thousands of people, and created unsustainable debt burdens for poor
countries." He cited the Karahnjukar Dam in Eastern Iceland and the Akosombo
Dam in Ghana as two particularly egregious examples of destructive
Another dirty secret, according to CRI, is aluminum's contribution to
climate change. About 95 million tons of greenhouse gases were produced by
the global aluminum industry in 2005.
"While the industry as a whole has made laudable technical improvements to
reduce greenhouse emissions for each ton of primary aluminum produced,"
Gitlitz said, "it has consistently failed to eliminate the portion of
greenhouse gasses that come from replacing 1.5 million tons of trashed cans
with new ones made from virgin materials--that is to say--from bauxite and
Primary aluminum smelting also generates sulfur dioxide and nitrogen oxide
emissions, which are contributors to smog and acid rain. "Had the cans
wasted in 2005 been recycled," Gitlitz said, "they would have avoided the
emission of 75,000 tons of SOx and NOx."
"The Aluminum Association's press release is about the national average
aluminum can recycling rate," Franklin observed. "But the eleven U.S.
states with beverage container deposit laws (or "bottle bills") recycle
75-95% of cans all sold. States without deposits only recycle 35% of cans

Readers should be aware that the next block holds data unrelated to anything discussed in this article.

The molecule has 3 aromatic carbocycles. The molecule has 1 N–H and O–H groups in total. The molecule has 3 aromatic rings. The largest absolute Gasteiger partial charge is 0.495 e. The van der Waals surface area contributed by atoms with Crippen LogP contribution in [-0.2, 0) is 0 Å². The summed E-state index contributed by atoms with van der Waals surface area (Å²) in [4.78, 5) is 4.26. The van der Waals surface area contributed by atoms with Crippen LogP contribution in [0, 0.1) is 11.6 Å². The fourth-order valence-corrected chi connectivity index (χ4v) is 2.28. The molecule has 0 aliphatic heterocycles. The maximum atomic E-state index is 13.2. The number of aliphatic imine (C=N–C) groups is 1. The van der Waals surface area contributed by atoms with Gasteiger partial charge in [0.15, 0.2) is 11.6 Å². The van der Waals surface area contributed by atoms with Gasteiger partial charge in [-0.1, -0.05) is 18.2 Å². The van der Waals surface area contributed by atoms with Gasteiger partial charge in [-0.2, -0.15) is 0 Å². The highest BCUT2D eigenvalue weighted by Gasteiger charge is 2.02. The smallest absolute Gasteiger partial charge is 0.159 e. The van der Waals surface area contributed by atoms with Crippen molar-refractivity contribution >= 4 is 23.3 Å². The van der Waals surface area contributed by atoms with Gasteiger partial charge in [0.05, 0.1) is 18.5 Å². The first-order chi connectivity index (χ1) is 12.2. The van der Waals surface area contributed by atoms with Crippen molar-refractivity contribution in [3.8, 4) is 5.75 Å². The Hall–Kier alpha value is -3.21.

"This means that there is already a realistic policy option to combat
container waste," Franklin said, "but it has not been adopted more widely
due to industry lobbying, public relations, and lip service."
"The beverage industry spends millions each year to combat deposit
legislation, while we continue to trash 5 out of every 10 cans sold,"
Franklin said. "If container and beverage producers won't accept
responsibility for managing their can waste, Americans need to ask their
state legislators to do the job."
# # #
Headquartered in Washington, DC, the Container Recycling Institute is a
non-profit (501c3) organization that analyzes beverage container sales,
recycling, and wasting trends, and advocates policy measures to increase
recycling and reduce the environmental damages from container production and
Headquartered in Berkeley, CA, the International Rivers Network protects
rivers and defends the rights of communities that depend on them. IRN
opposes destructive dams and the development model they advance, and
encourages better ways of meeting people's needs for water, energy and
protection from destructive floods.
For more information, see the CRI report, "Trashed Cans: the Global
Environmental Impacts of Aluminum Can Wasting in America," a free download:
and the IRN report, "Foiling the Aluminum Industry: A Toolkit for
Communities, Activists, Consumers, and Workers," available at:
For more data and graphics on Aluminum's Dirty Little Secret, please visit